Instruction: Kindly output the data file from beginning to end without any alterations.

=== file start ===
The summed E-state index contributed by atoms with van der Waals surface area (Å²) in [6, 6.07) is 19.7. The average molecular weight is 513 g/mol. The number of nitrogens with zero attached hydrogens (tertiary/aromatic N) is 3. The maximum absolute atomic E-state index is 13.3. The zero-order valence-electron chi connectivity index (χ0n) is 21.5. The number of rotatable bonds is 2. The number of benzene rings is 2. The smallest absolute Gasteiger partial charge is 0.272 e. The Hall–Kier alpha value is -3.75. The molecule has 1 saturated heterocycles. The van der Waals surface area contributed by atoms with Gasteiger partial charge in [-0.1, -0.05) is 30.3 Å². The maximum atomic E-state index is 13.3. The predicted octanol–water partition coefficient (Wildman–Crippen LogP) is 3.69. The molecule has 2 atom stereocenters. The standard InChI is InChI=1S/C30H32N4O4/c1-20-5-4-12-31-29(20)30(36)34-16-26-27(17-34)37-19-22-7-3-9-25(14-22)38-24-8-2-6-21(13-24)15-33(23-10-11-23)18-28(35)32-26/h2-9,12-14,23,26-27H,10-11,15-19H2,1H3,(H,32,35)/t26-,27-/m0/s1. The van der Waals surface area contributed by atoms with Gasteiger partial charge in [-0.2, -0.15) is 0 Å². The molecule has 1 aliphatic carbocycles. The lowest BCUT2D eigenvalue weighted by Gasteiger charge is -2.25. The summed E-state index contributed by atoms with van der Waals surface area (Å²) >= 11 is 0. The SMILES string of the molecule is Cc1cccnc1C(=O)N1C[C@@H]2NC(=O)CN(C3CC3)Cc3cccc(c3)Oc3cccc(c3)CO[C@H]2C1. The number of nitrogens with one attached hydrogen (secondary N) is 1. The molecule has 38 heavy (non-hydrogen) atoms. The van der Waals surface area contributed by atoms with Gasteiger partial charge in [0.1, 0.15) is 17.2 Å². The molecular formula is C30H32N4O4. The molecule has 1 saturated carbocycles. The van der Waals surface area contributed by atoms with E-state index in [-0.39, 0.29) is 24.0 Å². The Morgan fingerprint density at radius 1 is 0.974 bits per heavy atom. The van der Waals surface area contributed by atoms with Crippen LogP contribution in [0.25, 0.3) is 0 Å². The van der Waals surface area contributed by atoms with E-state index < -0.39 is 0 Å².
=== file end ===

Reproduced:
The summed E-state index contributed by atoms with van der Waals surface area (Å²) in [6, 6.07) is 19.7. The average molecular weight is 513 g/mol. The number of nitrogens with zero attached hydrogens (tertiary/aromatic N) is 3. The maximum absolute atomic E-state index is 13.3. The zero-order valence-electron chi connectivity index (χ0n) is 21.5. The number of rotatable bonds is 2. The number of benzene rings is 2. The smallest absolute Gasteiger partial charge is 0.272 e. The Hall–Kier alpha value is -3.75. The molecule has 1 saturated heterocycles. The van der Waals surface area contributed by atoms with Gasteiger partial charge in [-0.1, -0.05) is 30.3 Å². The maximum atomic E-state index is 13.3. The predicted octanol–water partition coefficient (Wildman–Crippen LogP) is 3.69. The molecule has 2 atom stereocenters. The standard InChI is InChI=1S/C30H32N4O4/c1-20-5-4-12-31-29(20)30(36)34-16-26-27(17-34)37-19-22-7-3-9-25(14-22)38-24-8-2-6-21(13-24)15-33(23-10-11-23)18-28(35)32-26/h2-9,12-14,23,26-27H,10-11,15-19H2,1H3,(H,32,35)/t26-,27-/m0/s1. The van der Waals surface area contributed by atoms with Gasteiger partial charge in [-0.2, -0.15) is 0 Å². The molecule has 1 aliphatic carbocycles. The lowest BCUT2D eigenvalue weighted by Gasteiger charge is -2.25. The summed E-state index contributed by atoms with van der Waals surface area (Å²) >= 11 is 0. The SMILES string of the molecule is Cc1cccnc1C(=O)N1C[C@@H]2NC(=O)CN(C3CC3)Cc3cccc(c3)Oc3cccc(c3)CO[C@H]2C1. The number of nitrogens with one attached hydrogen (secondary N) is 1. The molecule has 38 heavy (non-hydrogen) atoms. The van der Waals surface area contributed by atoms with Gasteiger partial charge in [0.1, 0.15) is 17.2 Å². The molecular formula is C30H32N4O4. The molecule has 1 saturated carbocycles. The van der Waals surface area contributed by atoms with E-state index in [-0.39, 0.29) is 24.0 Å². The Morgan fingerprint density at radius 1 is 0.974 bits per heavy atom. The van der Waals surface area contributed by atoms with Crippen LogP contribution in [0.25, 0.3) is 0 Å². The van der Waals surface area contributed by atoms with E-state index < -0.39 is 0 Å².